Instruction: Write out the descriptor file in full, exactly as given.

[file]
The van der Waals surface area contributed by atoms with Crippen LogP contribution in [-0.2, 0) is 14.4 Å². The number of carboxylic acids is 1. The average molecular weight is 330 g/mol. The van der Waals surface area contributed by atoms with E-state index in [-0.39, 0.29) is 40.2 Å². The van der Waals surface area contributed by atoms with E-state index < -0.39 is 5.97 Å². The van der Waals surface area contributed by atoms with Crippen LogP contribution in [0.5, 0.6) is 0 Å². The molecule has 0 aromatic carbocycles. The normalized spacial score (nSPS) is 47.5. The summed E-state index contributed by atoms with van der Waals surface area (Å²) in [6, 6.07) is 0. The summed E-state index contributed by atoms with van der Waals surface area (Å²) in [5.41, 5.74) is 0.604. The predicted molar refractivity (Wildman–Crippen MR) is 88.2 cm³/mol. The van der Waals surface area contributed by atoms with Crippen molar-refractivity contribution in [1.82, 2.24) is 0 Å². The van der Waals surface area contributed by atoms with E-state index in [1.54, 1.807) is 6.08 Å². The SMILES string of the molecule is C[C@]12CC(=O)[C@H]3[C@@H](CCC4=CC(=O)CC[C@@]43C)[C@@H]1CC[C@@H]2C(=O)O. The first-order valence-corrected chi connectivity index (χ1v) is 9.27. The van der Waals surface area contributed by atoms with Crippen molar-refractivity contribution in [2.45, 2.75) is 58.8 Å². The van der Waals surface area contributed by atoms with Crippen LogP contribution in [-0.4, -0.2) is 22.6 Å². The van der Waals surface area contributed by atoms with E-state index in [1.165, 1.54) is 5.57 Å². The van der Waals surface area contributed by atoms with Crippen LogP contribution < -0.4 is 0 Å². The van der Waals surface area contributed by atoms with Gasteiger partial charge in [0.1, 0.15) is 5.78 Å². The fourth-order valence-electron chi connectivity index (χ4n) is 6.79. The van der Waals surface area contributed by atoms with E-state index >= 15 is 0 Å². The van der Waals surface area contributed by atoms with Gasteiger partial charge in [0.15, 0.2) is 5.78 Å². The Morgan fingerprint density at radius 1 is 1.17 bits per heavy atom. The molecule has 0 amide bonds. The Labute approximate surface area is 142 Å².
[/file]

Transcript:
The van der Waals surface area contributed by atoms with Crippen LogP contribution in [-0.2, 0) is 14.4 Å². The number of carboxylic acids is 1. The average molecular weight is 330 g/mol. The van der Waals surface area contributed by atoms with E-state index in [-0.39, 0.29) is 40.2 Å². The van der Waals surface area contributed by atoms with E-state index < -0.39 is 5.97 Å². The van der Waals surface area contributed by atoms with Crippen LogP contribution in [0.5, 0.6) is 0 Å². The molecule has 0 aromatic carbocycles. The normalized spacial score (nSPS) is 47.5. The summed E-state index contributed by atoms with van der Waals surface area (Å²) in [6, 6.07) is 0. The summed E-state index contributed by atoms with van der Waals surface area (Å²) in [5.41, 5.74) is 0.604. The predicted molar refractivity (Wildman–Crippen MR) is 88.2 cm³/mol. The van der Waals surface area contributed by atoms with Crippen molar-refractivity contribution in [1.82, 2.24) is 0 Å². The van der Waals surface area contributed by atoms with E-state index in [1.54, 1.807) is 6.08 Å². The SMILES string of the molecule is C[C@]12CC(=O)[C@H]3[C@@H](CCC4=CC(=O)CC[C@@]43C)[C@@H]1CC[C@@H]2C(=O)O. The first-order valence-corrected chi connectivity index (χ1v) is 9.27. The van der Waals surface area contributed by atoms with Crippen molar-refractivity contribution in [2.45, 2.75) is 58.8 Å². The van der Waals surface area contributed by atoms with Crippen LogP contribution in [-0.4, -0.2) is 22.6 Å². The van der Waals surface area contributed by atoms with E-state index in [1.165, 1.54) is 5.57 Å². The van der Waals surface area contributed by atoms with Crippen LogP contribution < -0.4 is 0 Å². The van der Waals surface area contributed by atoms with Gasteiger partial charge in [0.1, 0.15) is 5.78 Å². The fourth-order valence-electron chi connectivity index (χ4n) is 6.79. The van der Waals surface area contributed by atoms with E-state index >= 15 is 0 Å². The van der Waals surface area contributed by atoms with Gasteiger partial charge in [0.15, 0.2) is 5.78 Å². The Morgan fingerprint density at radius 1 is 1.17 bits per heavy atom. The molecule has 0 amide bonds. The Labute approximate surface area is 142 Å².